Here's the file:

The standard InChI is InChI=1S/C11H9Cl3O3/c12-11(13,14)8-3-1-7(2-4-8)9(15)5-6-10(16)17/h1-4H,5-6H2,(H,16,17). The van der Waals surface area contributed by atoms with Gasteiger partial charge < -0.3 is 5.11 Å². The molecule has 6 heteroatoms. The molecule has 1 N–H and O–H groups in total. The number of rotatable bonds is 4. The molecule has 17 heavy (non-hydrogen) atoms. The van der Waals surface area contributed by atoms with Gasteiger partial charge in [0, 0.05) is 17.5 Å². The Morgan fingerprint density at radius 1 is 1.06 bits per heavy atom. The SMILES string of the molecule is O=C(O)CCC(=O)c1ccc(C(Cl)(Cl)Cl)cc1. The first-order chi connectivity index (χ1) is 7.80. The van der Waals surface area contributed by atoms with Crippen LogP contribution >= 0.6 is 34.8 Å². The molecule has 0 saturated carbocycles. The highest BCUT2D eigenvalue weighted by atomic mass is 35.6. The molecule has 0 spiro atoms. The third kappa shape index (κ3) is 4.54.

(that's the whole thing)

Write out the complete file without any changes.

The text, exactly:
The standard InChI is InChI=1S/C11H9Cl3O3/c12-11(13,14)8-3-1-7(2-4-8)9(15)5-6-10(16)17/h1-4H,5-6H2,(H,16,17). The van der Waals surface area contributed by atoms with Gasteiger partial charge < -0.3 is 5.11 Å². The molecule has 6 heteroatoms. The molecule has 1 N–H and O–H groups in total. The number of rotatable bonds is 4. The molecule has 17 heavy (non-hydrogen) atoms. The van der Waals surface area contributed by atoms with Gasteiger partial charge in [0, 0.05) is 17.5 Å². The Morgan fingerprint density at radius 1 is 1.06 bits per heavy atom. The SMILES string of the molecule is O=C(O)CCC(=O)c1ccc(C(Cl)(Cl)Cl)cc1. The first-order chi connectivity index (χ1) is 7.80. The van der Waals surface area contributed by atoms with Crippen LogP contribution >= 0.6 is 34.8 Å². The molecule has 0 saturated carbocycles. The highest BCUT2D eigenvalue weighted by atomic mass is 35.6. The molecule has 0 spiro atoms. The third kappa shape index (κ3) is 4.54.